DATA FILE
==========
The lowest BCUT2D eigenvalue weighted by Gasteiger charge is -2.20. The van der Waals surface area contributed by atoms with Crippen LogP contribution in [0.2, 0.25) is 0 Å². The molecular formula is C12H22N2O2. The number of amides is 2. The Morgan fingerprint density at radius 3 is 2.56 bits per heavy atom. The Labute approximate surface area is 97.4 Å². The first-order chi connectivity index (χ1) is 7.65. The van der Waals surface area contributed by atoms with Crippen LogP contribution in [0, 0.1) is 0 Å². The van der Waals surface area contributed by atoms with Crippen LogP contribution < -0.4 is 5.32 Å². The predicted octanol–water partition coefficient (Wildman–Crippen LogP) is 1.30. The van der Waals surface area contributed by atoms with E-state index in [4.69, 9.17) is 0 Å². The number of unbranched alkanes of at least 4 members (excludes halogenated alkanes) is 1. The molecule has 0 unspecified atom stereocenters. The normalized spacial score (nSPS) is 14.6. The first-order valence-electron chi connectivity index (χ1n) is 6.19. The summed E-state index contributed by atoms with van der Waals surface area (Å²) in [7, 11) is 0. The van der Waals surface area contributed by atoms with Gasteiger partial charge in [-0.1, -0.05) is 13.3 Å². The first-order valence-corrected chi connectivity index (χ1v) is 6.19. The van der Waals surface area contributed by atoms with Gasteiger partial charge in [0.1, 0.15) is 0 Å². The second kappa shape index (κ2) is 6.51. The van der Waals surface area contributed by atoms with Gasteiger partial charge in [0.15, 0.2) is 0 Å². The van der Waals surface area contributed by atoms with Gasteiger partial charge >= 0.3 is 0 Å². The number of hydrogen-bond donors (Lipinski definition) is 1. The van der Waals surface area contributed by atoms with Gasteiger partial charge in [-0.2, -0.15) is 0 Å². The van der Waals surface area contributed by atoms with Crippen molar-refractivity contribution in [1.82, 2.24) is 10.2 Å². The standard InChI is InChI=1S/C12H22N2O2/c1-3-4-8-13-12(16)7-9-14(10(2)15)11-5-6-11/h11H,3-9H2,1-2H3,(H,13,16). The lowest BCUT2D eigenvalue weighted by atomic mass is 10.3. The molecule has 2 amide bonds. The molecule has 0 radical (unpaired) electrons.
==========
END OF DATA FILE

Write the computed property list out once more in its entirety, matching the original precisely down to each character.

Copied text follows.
The lowest BCUT2D eigenvalue weighted by Gasteiger charge is -2.20. The van der Waals surface area contributed by atoms with Crippen LogP contribution in [0.2, 0.25) is 0 Å². The molecular formula is C12H22N2O2. The number of amides is 2. The Morgan fingerprint density at radius 3 is 2.56 bits per heavy atom. The Labute approximate surface area is 97.4 Å². The first-order chi connectivity index (χ1) is 7.65. The van der Waals surface area contributed by atoms with Crippen LogP contribution in [0, 0.1) is 0 Å². The van der Waals surface area contributed by atoms with Crippen LogP contribution < -0.4 is 5.32 Å². The predicted octanol–water partition coefficient (Wildman–Crippen LogP) is 1.30. The van der Waals surface area contributed by atoms with E-state index in [4.69, 9.17) is 0 Å². The number of unbranched alkanes of at least 4 members (excludes halogenated alkanes) is 1. The molecule has 0 unspecified atom stereocenters. The normalized spacial score (nSPS) is 14.6. The first-order valence-electron chi connectivity index (χ1n) is 6.19. The summed E-state index contributed by atoms with van der Waals surface area (Å²) in [7, 11) is 0. The van der Waals surface area contributed by atoms with Gasteiger partial charge in [-0.1, -0.05) is 13.3 Å². The first-order valence-corrected chi connectivity index (χ1v) is 6.19. The van der Waals surface area contributed by atoms with Gasteiger partial charge in [0.1, 0.15) is 0 Å². The second kappa shape index (κ2) is 6.51. The van der Waals surface area contributed by atoms with Gasteiger partial charge in [0.15, 0.2) is 0 Å². The van der Waals surface area contributed by atoms with Gasteiger partial charge >= 0.3 is 0 Å². The number of hydrogen-bond donors (Lipinski definition) is 1. The van der Waals surface area contributed by atoms with Gasteiger partial charge in [-0.2, -0.15) is 0 Å². The van der Waals surface area contributed by atoms with Crippen molar-refractivity contribution in [1.82, 2.24) is 10.2 Å². The standard InChI is InChI=1S/C12H22N2O2/c1-3-4-8-13-12(16)7-9-14(10(2)15)11-5-6-11/h11H,3-9H2,1-2H3,(H,13,16). The lowest BCUT2D eigenvalue weighted by atomic mass is 10.3. The molecule has 2 amide bonds. The molecule has 0 radical (unpaired) electrons.